Review request for 8022208: Intermittent test failures in java/lang/Thread/

David Holmes david.holmes at
Fri Nov 1 00:38:39 UTC 2013

Hi Mandy,

On 1/11/2013 5:11 AM, Mandy Chung wrote:
> Updated webrev that has a new
> test/lib/testlibrary/ and also change to use
> AtomicInteger:

Sorry but I don't see how this works - and that applies to the old 
version too! (Which I know I've looked at before so this is somewhat 
unsettling for me :( ).

First I found it confusing to track which thread was which in the 
refactoring (which in itself is a good idea). Inside 
ThreadStateController "myThread" doesn't mean anything - that comes from 
the calling context - I suggest changing to refer to "this thread" or 
"the current thread" as appropriate. eg "Have the current thread wait 
until this thread is about to block" or whatever is needed.

Looking at an actual test we have eg:

   ThreadStateController.checkThreadState(myThread, Thread.State.WAITING);

First: why is checkThreadState static rather than just an instance method?

So goWaiting is supposed to tell myThread to go to a "waiting" state so 
that the main thread can then verify that. Lets assume for arguments 
sake that the thread is currently RUNNABLE so it is currently looping 
around in run() doing the little math exercise. goWaiting does:

   public void goWaiting() {
     System.out.println("Waiting myThread to go waiting.");
     // wait for MyThread to get to just before wait on object.

and setState does:

    case WAITING:
        state = newState;
        synchronized (lock) {

so as soon as we update "state" myThread is capable of changing what it 
is doing in run() to:

    case WAITING: {
       synchronized (lock) {
          // signal main thread.
          System.out.println("  myThread is going to wait.");
          try {
           } catch (InterruptedException e) {
              // ignore

so now we have a race between the two threads to see who can grab the 
lock first. If it is the main thread then we issue a notify when nothing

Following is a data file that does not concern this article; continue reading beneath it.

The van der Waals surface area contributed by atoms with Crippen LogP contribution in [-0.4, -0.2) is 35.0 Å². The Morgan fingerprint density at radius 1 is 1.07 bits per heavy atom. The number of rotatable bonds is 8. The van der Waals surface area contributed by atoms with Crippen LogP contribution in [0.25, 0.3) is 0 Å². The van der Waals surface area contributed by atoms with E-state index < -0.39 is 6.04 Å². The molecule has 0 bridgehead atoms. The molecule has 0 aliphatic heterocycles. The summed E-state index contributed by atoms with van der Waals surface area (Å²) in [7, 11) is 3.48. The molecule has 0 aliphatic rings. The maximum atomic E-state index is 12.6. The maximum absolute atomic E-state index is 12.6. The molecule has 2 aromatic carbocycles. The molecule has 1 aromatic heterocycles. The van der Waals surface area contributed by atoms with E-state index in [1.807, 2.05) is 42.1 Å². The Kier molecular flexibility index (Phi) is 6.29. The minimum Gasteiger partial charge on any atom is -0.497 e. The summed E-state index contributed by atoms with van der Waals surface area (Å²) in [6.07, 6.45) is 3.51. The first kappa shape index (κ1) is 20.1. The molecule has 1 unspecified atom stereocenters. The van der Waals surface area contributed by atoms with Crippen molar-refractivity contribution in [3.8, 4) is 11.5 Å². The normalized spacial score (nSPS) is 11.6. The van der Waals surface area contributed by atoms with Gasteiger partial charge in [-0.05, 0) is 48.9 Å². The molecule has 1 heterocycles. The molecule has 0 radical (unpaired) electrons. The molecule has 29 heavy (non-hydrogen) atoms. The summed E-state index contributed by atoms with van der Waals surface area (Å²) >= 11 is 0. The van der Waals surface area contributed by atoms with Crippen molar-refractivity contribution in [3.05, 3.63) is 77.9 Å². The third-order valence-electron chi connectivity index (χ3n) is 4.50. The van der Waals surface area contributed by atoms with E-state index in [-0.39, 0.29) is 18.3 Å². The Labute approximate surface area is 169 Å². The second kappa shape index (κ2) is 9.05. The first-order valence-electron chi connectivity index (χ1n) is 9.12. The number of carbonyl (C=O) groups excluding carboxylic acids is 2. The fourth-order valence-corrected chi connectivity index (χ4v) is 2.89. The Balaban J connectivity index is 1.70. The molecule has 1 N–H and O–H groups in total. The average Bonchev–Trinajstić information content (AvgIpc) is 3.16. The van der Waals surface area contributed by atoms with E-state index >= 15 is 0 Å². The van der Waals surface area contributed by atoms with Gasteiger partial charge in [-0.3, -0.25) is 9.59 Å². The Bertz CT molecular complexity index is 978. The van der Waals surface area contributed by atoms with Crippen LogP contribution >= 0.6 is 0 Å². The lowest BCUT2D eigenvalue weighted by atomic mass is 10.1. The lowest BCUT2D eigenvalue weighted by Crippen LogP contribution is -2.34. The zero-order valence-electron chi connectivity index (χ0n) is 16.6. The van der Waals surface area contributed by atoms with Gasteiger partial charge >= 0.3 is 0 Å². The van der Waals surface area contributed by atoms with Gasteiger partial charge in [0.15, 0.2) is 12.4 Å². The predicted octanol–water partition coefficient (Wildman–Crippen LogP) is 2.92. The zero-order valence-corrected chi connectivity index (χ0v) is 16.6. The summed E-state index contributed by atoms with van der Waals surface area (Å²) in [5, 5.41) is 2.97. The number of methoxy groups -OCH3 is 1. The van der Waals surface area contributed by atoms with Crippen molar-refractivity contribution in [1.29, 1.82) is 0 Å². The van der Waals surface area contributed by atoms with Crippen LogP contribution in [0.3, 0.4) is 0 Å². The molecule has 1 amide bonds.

is waiting and so the subsequent wait() by myThread will potentially 
wait forever. At least in that case the main thread will see that it is 

If "myThread" wins the race it will wait after signalling the phaser and 
the main thread will then issue the notify allowing myThread to proceed 
(and do what? process the WAITING case again??). So there is no 
guarantee that myThread will be waiting when the main thread checks the 

Similarly for issuing the unpark in the parking cases.

AFAICS the basic approach here should be:
- tell myThread to go to state X
- wait until myThread should be in state X
- verify myThread is in state X
- allow myThread to escape from state X

but this code does the last step second.



> Mandy
> On 10/31/2013 11:22 AM, Mandy Chung wrote:
>> On 10/31/2013 11:01 AM, Martin Buchholz wrote:
>>> +                iterations++;
>>> Using ++ on a volatile int looks racy.  Using an AtomicInteger is
>>> strictly more reliable.
>> Oh that's right.  Will fix that.  I don't really like duplicating the
>> code in these 2 tests and I am going to refactor it and add the shared
>> code in the testlibrary.    Will send out a revised webrev.
>> Mandy
>>> On Thu, Oct 31, 2013 at 10:53 AM, Mandy Chung <mandy.chung at
>>> <mailto:mandy.chung at>> wrote:
>>>     Webrev at:
>>> <>
>>>     The retry loop in checking the thread state assumes that the
>>>     thread state is in RUNNABLE state which isn't always the case (it
>>>     could be any other state).  The fix is to remove that check and
>>>     the thread should be a daemon thread so that the test can
>>>     terminate if any exception is thrown.
>>>     jdk/test/java/lang/management/ThreadMXBean/
>>>     is a similar test that performs additional validation on the
>>>     ThreadMXBean API.  It should also be fixed as a daemon thread I
>>>     take the opportunity to change it to use
>>>     java.util.concurrent.Phaser instead of the utility class.
>>>     Mandy

More information about the core-libs-dev mailing list